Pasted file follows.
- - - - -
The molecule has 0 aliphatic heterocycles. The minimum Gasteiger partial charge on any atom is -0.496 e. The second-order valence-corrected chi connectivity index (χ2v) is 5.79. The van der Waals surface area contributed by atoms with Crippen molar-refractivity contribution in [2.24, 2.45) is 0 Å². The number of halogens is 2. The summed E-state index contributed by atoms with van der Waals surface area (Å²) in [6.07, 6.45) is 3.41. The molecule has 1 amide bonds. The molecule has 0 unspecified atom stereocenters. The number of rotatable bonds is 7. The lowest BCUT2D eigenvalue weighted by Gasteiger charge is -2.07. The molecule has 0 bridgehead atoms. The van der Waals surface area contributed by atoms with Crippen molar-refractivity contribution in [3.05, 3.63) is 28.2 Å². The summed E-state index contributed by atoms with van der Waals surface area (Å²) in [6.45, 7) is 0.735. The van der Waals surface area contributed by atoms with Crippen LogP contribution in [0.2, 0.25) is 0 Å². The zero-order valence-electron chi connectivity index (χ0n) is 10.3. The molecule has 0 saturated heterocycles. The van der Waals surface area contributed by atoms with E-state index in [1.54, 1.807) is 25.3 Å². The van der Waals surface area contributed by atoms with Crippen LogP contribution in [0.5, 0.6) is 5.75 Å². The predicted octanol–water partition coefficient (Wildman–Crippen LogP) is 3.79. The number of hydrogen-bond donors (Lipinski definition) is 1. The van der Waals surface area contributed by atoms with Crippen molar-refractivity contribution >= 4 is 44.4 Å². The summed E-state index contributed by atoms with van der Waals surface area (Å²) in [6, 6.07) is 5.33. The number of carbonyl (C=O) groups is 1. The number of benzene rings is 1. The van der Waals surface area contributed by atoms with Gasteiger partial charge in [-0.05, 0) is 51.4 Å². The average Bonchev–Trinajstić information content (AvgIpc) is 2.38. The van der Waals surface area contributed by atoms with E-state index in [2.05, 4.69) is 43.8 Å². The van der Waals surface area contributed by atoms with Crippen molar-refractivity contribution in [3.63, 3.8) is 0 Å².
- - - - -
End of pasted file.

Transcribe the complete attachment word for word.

The molecule has 0 aliphatic heterocycles. The minimum Gasteiger partial charge on any atom is -0.496 e. The second-order valence-corrected chi connectivity index (χ2v) is 5.79. The van der Waals surface area contributed by atoms with Crippen molar-refractivity contribution in [2.24, 2.45) is 0 Å². The number of halogens is 2. The summed E-state index contributed by atoms with van der Waals surface area (Å²) in [6.07, 6.45) is 3.41. The molecule has 1 amide bonds. The molecule has 0 unspecified atom stereocenters. The number of rotatable bonds is 7. The lowest BCUT2D eigenvalue weighted by Gasteiger charge is -2.07. The molecule has 0 bridgehead atoms. The van der Waals surface area contributed by atoms with Crippen molar-refractivity contribution in [3.05, 3.63) is 28.2 Å². The summed E-state index contributed by atoms with van der Waals surface area (Å²) in [6.45, 7) is 0.735. The van der Waals surface area contributed by atoms with Crippen LogP contribution in [0.2, 0.25) is 0 Å². The zero-order valence-electron chi connectivity index (χ0n) is 10.3. The molecule has 0 saturated heterocycles. The van der Waals surface area contributed by atoms with E-state index in [1.54, 1.807) is 25.3 Å². The van der Waals surface area contributed by atoms with Crippen LogP contribution in [0.5, 0.6) is 5.75 Å². The predicted octanol–water partition coefficient (Wildman–Crippen LogP) is 3.79. The number of hydrogen-bond donors (Lipinski definition) is 1. The van der Waals surface area contributed by atoms with Crippen molar-refractivity contribution >= 4 is 44.4 Å². The summed E-state index contributed by atoms with van der Waals surface area (Å²) in [6, 6.07) is 5.33. The number of carbonyl (C=O) groups is 1. The number of benzene rings is 1. The van der Waals surface area contributed by atoms with Gasteiger partial charge in [-0.05, 0) is 51.4 Å². The average Bonchev–Trinajstić information content (AvgIpc) is 2.38. The van der Waals surface area contributed by atoms with E-state index in [2.05, 4.69) is 43.8 Å². The van der Waals surface area contributed by atoms with Crippen molar-refractivity contribution in [3.63, 3.8) is 0 Å².